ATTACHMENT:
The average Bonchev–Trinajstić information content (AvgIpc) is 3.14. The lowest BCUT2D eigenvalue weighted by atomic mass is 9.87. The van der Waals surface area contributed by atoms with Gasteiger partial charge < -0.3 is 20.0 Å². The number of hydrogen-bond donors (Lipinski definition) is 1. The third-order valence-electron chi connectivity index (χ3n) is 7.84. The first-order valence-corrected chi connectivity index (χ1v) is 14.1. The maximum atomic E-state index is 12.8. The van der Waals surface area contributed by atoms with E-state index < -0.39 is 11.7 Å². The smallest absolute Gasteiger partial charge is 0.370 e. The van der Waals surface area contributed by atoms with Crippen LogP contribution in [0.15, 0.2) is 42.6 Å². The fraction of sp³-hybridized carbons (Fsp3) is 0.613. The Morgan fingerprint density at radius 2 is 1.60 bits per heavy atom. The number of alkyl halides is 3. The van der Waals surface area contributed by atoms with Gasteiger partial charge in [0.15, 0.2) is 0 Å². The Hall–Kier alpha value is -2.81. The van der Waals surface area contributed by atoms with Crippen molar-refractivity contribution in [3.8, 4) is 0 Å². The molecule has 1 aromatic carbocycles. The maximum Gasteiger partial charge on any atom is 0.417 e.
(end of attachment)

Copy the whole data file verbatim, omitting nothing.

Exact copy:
The average Bonchev–Trinajstić information content (AvgIpc) is 3.14. The lowest BCUT2D eigenvalue weighted by atomic mass is 9.87. The van der Waals surface area contributed by atoms with Gasteiger partial charge < -0.3 is 20.0 Å². The number of hydrogen-bond donors (Lipinski definition) is 1. The third-order valence-electron chi connectivity index (χ3n) is 7.84. The first-order valence-corrected chi connectivity index (χ1v) is 14.1. The maximum atomic E-state index is 12.8. The van der Waals surface area contributed by atoms with E-state index < -0.39 is 11.7 Å². The smallest absolute Gasteiger partial charge is 0.370 e. The van der Waals surface area contributed by atoms with Crippen LogP contribution in [0.15, 0.2) is 42.6 Å². The fraction of sp³-hybridized carbons (Fsp3) is 0.613. The Morgan fingerprint density at radius 2 is 1.60 bits per heavy atom. The number of alkyl halides is 3. The van der Waals surface area contributed by atoms with Gasteiger partial charge in [0.15, 0.2) is 0 Å². The Hall–Kier alpha value is -2.81. The van der Waals surface area contributed by atoms with Crippen molar-refractivity contribution in [3.8, 4) is 0 Å². The molecule has 1 aromatic carbocycles. The maximum Gasteiger partial charge on any atom is 0.417 e.